Earlier today I was looking at a challenge. The problem was stated as:

“Print in reverse order a Fibonacci series”.

I have learned and used a couple times the Fibonacci series but time goes by and I am a firm believer that one should not memorize what you can look up. Software developers would look up the definition or better yet, a Class and associated method that would generate it.

Let’s start with a definition of what a Fibonacci series is from **Wikipedia**:

The Fibonacci numbers are the numbers in the following integer sequence, called the Fibonacci sequence, and characterized by the fact that every number after the first two is the sum of the two preceding ones:

**1, 1,** 2, 3, 5, 8, 13, 21, 34, 55, 89, 144, …

Often, especially in modern usage, the sequence is extended by one more initial term:

**0, 1,** 1, 2, 3, 5, 8, 13, 21, 34, 55, 89, 144, …

By definition, **the first two numbers in the Fibonacci sequence are either 1 and 1, or 0 and 1,** depending on the chosen starting point of the sequence, and each subsequent number is the sum of the previous two.

The challenge should specify the number of elements to display in the series since it is an **infinite** one. We could rephrase the challenge as:

“Print in reverse order **the first N numbers** in the Fibonacci series”.

The **pseudo** code would look as follows:

// **** generate the first N numbers of the Fibonacci series ****

int[] fib = Fibonacci(0, 1, N);

// **** reverse the order and print ****

reversePrint(fib);

Let’s take a look at the output from the console of the Eclipse IDE for my solution:

After some thought following is the test implementation:

**package** john.canessa.series;

**import** java.util.Scanner;

**public** **class** Solution {

**public** **static** **void** main(String[] args) **throws** Exception {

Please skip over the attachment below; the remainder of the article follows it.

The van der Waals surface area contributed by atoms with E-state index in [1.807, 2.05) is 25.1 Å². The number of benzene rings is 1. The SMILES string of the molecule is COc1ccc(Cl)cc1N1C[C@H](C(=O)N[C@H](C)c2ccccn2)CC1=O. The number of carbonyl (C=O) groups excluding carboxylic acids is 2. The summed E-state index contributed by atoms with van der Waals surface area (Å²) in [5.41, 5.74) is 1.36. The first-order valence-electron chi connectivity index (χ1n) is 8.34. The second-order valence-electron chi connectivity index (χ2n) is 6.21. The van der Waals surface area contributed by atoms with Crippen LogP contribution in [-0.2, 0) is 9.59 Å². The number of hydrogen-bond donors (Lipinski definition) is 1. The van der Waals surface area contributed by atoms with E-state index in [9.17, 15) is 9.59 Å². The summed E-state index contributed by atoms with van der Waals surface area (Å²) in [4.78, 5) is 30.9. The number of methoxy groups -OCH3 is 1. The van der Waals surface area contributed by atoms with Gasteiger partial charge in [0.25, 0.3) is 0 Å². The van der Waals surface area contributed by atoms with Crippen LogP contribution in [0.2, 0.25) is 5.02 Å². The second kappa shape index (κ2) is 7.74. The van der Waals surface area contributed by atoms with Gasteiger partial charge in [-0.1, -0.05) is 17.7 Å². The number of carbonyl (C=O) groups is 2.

**final** **int** MAX_ELEMENTS = 17;

**final** **int** FIRST_ELEMENT = 0;

**final** **int** SECOND_ELEMENT = 1;

// **** get the number of elements in the series ****

Scanner sc = **new** Scanner(System.** in**);

System.** out**.print(“main >>> maxElements: “);

**int** n = sc.nextInt();

sc.close();

**if** ((n < 2) || (n > MAX_ELEMENTS)) {

**throw** **new** Exception(“unexpected maxElements: ” + n);

}

System.** out**.println(“main <<< maxElements: ” + n);

// **** generate the __Fibonacci__ series ****

Fibonacci fib = **new** Fibonacci();

**int**[] series = fib.fibonacci(FIRST_ELEMENT, SECOND_ELEMENT, n);

// **** reverse the __Fibonacci__ series ****

series = fib.reverse(series);

// **** display the __Fibonacci__ series in reverse order ****

fib.show(series);

}

}

Following is a screen capture of the Eclipse IDE console:

main >>> maxElements: **13**

main <<< maxElements: 13

show <<< fib: 144 89 55 34 21 13 8 5 3 2 1 1 0

The implementation of the Fibonacci class follows:

**package** john.canessa.series;

**public** **class** Fibonacci {

/*

* constructor

*/

**public** Fibonacci() {

}

/*

* generate series

*/

**public** **int**[] fibonacci(**int** first, **int** second, **int** n) **throws** Exception {

**if** (n < 2) {

**throw** **new** Exception(“fibonacci <<< n: ” + n + ” < 2″);

}

**int**[] fib = **new** **int**[n];

fib[0] = first;

fib[1] = second;

**if** (n <= 2) {

**return** fib;

}

**for** (**int** i = 2; i < n; i++){

fib[i] = fib[i – 1] + fib[i – 2];

}

**return** fib;

}

/*

* reverse

*/

**public** **int**[] reverse(**int**[] fib) {

**if** (fib.length <= 1) {

**return** fib;

}

**int** t = 0;

**int** b = fib.length – 1;

**do** {

**int** temp = fib[t];

fib[t] = fib[b];

fib[b] = temp;

t++;

b–;

} **while** ((t + 1) <= b);

**return** fib;

}

/*

* show

*/

**public** **void** show(**int**[] fib) {

System.** out**.print(“show <<< fib: “);

**for** (**int** i = 0; i < fib.length; i++) {

System.** out**.print(fib[i] + ” “);

}

System.** out**.println();

}

}

If you have comments or questions regarding this post or any other post in this blog, please do not hesitate and send me an email message.

John

john.canessa@gmail.com